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Carmin Ortiz makes case for

Discussion in 'Political Discussion' started by IllegalContact, Jan 17, 2013.

  1. IllegalContact

    IllegalContact Rookie

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    why we still need the 2nd amendment today and why government is better off being smaller rather than larger........

    she should be fired immediately for screwing the pooch so badly in the Aaron Swartz case
  2. Mrs.PatsFanInVa

    Mrs.PatsFanInVa PatsFans.com Supporter PatsFans.com Supporter

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    Why????????????
    Last edited: Jan 17, 2013
  3. IllegalContact

    IllegalContact Rookie

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    to protect ourselves from an increasingly incompetent legal system.......I simply cannot entrust our government to assure my best interests.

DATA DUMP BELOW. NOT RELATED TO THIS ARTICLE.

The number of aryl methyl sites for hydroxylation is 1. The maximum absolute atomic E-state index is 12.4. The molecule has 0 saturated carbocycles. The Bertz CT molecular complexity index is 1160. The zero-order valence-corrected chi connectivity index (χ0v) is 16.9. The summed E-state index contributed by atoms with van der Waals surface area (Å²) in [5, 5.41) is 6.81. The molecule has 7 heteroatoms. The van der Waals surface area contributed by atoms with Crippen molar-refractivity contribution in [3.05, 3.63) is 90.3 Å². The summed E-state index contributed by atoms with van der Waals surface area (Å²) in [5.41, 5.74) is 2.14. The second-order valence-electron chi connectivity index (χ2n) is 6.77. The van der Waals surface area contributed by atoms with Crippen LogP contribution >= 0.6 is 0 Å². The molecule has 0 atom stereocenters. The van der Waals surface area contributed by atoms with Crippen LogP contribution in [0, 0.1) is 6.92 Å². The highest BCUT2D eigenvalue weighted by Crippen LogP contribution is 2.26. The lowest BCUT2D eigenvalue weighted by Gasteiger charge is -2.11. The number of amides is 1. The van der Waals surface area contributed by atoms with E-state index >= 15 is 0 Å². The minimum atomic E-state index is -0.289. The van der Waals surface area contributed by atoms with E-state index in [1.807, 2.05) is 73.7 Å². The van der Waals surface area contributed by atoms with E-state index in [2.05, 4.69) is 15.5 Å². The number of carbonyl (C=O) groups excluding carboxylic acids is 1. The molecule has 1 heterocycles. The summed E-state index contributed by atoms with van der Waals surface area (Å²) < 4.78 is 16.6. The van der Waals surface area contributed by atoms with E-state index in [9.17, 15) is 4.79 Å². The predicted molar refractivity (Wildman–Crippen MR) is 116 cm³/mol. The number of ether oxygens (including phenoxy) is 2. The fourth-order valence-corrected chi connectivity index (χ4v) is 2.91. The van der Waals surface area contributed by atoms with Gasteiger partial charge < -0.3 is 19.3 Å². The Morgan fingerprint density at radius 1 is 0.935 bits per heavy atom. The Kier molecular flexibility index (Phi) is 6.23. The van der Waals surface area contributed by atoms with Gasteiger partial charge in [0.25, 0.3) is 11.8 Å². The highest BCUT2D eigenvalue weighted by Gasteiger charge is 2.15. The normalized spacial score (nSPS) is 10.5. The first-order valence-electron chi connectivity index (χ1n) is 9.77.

The fact that a federal prosecutor drove someone to suicide due to overzealousness makes this necessary...

    I'm sorry for what happened in Newtown......doesn't change a thing as long as the primary characterstic of a government person is personal ambition.

    just the way it has to be

    if Aaron Swartz was my son, I'm not sure I could contain myself
    Last edited: Jan 17, 2013
  4. Mrs.PatsFanInVa

    Mrs.PatsFanInVa PatsFans.com Supporter PatsFans.com Supporter

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    No one "drives" anyone else to kill themselves.

    You've said so yourself.

    http://www.patsfans.com/new-england...d/12/766667-3-counting-page6.html#post2572663

    Aaron Schwartz had a long history of depression. DId his current troubles add to his anxiety and depression? I'm sure they did - but, in the end, he chose to commit the act which led to his arrest.

    As you say, there are consequences to our actions which we, alone, are responsible for.
  5. IllegalContact

    IllegalContact Rookie

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    doesn't excuse the acts of an overzealous prosecutor basing their case on a 25 year old computer law. an obvious personal ambition drove this to what it was.

    the company (JSTOR) did not even want to prosecutre, but that did not stop the ortiz.

    this is completely different from any madoff investor